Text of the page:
News Video | Policy | GPs | Hospitals | Medical | Mental Health | Welfare | Search

 


Better balance needed in vitamin and mineral deabte

Media coverage over potential health threats arising from vitamin and mineral consumption could ironically be doing consumers more harm than good according to Natural Products NZ Chief Executive Alison Quesnel.

“Natural Products NZ (NPNZ) and our members welcome discussion and debate that creates better-informed consumers, but unbalanced coverage of one-off studies suggesting potential problems could backfire by scaring consumers off taking supplements that benefit their health.

“It is important that people discuss any concerns with their health professional rather than simply stopping or changing the supplements they are taking,” she says.

Ms Quesnel referred to the current debates about the potential pros and cons of using vitamin D and a study that raised questions about fish oil.

Although occasional studies questioned fish oil’s benefits, the vast majority have shown that fish oil in supplements and/or food can help to lower high levels of triglycerides (unhealthy blood fats).

She also notes many studies show that, when combined with calcium, vitamin D helps to maintain good bone health and protect against osteoporosis.

Significantly, The Lancet medical journal recently recommended large clinical studies are undertaken to properly assess vitamin D’s effects on other health conditions such as heart diseases, diabetes, cancer, dementia and inflammatory diseases.

NPNZ welcomes robust evidence that increases understanding about vitamin and mineral supplements’ roles in promoting good health.

Although it is always best to meet one’s nutritional needs through a healthy, balanced diet and lifestyle, this is not always possible.

Vitamin and mineral deficiencies can have severe and potentially life-threatening effects, which is why supplements such as folate (to prevent spina bifida) and iodine (to prevent conditions associated with poor thyroid function) are routinely added to food products.

Ms Quesnel comments that many media articles about the potential risks associated with particular nutritional supplements are based on selected excerpts from studies that do not actually conclude the extent to which the supplement affects health conditions.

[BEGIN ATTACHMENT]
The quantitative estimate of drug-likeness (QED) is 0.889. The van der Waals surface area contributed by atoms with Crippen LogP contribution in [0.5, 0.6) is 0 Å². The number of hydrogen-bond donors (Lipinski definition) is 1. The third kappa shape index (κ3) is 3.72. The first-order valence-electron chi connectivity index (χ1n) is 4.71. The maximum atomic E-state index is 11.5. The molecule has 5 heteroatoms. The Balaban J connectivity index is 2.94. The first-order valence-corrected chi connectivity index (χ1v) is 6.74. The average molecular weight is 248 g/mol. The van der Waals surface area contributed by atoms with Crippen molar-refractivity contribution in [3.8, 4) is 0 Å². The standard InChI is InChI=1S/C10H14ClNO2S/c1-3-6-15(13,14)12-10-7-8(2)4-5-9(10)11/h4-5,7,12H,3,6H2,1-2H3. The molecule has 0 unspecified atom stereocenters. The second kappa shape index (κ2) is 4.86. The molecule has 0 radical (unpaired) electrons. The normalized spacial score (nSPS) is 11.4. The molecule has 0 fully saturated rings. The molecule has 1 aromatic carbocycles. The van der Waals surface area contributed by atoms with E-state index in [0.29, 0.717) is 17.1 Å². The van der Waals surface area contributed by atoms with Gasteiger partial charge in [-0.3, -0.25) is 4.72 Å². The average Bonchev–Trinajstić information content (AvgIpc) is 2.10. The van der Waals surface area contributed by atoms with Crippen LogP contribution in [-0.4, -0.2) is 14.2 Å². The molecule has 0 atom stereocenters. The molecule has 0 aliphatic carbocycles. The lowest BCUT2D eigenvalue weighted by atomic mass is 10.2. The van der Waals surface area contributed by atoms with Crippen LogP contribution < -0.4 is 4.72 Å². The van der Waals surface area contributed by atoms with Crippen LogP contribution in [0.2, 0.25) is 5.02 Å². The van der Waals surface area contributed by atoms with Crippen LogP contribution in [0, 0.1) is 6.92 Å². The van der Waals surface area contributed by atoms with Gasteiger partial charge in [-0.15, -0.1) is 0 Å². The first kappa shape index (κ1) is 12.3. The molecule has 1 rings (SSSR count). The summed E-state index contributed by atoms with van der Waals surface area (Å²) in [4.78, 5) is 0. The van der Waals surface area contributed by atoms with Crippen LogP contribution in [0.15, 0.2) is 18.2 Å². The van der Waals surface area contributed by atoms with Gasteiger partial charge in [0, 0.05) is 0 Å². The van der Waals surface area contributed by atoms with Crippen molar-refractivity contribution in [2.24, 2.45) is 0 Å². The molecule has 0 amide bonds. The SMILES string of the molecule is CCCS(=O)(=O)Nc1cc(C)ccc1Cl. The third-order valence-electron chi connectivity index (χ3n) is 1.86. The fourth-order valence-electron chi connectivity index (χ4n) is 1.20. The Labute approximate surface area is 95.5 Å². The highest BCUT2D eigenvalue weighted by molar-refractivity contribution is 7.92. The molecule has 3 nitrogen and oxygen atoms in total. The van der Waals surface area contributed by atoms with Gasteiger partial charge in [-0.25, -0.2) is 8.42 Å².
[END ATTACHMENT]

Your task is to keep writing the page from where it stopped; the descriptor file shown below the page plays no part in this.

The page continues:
“In reality, many of these studies simply demonstrate the need for more research.”

Consumers understandably may be feeling anxious and confused about some of the supplements they are taking.

NPNZ advises that more is not necessarily better and taking excessive amounts of any substance - whether it is a prescription-controlled drug, a vitamin supplement or water – may carry a degree of risk. People are strongly advised to read labels thoroughly and consult with a health professional beforehand.

“We also advise those taking supplements to be wary of sensationalist and negative media reports that undermine advice they have been given by their health professional,” she says.

Why the focus on vitamin D and how to boost levels naturally?

Vitamin D deficiency is becoming increasingly common in New Zealand and the Ministry of Health believes that around 5 per cent of Kiwi adults are deficient and a further 27 per cent have below the recommended vitamin D blood level.

People with low vitamin D risk developing a range of conditions, including rickets (bone deformation), weak bones and heart disorders.

Vitamin D can be boosted through sensible sun exposure or by choosing foods that contain it, for example: oily fish (e.g. salmon, tuna, sardines, eel and warehou), milk and milk products, eggs and liver.

Some foods may also have vitamin D added, including: margarine and fat spreads, some reduced-fat dairy products (e.g. milk, dried milk and yogurt), plant-based dairy substitutes (e.g. soy drinks) and liquid meal replacements. Remember to check the ingredients lists on these foods to see if extra vitamin D has been added.

ENDS

© Scoop Media

 
 
 
 
 
Culture Headlines | Health Headlines | Education Headlines

 

Francis Cook: Gallipoli: The Scale Of Our War – First Look

Te Papa today allowed media access to their new exhibition Gallipoli: The Scale of Our War . The exhibition was curated with help from Weta Workshop to deliver an immersive, realistic and even disorienting experience. More>>

ALSO:

Bats Theatre: Letters From The Front Brings ANZAC Letters Alive

Inspired by centenary commemorations, improv troupe Best on Tap is producing a show based on real-life letters sent to and from New Zealand soldiers in the First World War. More>>

ALSO:

Publishing: Unity Books On Plan To Close Te Papa Press

Unity Books is alarmed that Te Papa is proposing to suspend publishing by Te Papa Press for 4 or 5 years. Te Papa Press has proven time and time again that it has both award and bestseller capability and fulfils its kaupapa. More>>

ALSO:

Cinema: ‘The Desk’ Featuring Paul Henry To Have NZ Debut

The Documentary Edge Festival is thrilled to announce The Desk as a late entry to its 2015 Programme. The film, featuring local broadcaster Paul Henry, will have its international premiere on May 21 at 10pm at Q Theatre (book now at qtheatre.co.nz) with limited screenings also on offer in Wellington and Auckland. More>>

ALSO:

Art: Considering Feminisms In Aotearoa New Zealand: Two Projects

Feminism is something that has changed our lives. Recently, the activist Marilyn Waring reviewed the impact of feminism in Aotearoa New Zealand and reminded us that just 40 years ago banks wouldn’t lend women money without the guarantee of a man, ... More>>

Get More From Scoop

 
 

LATEST HEADLINES

 
 
 
 
Health
Search Scoop  
 
 
Powered by Vodafone
NZ independent news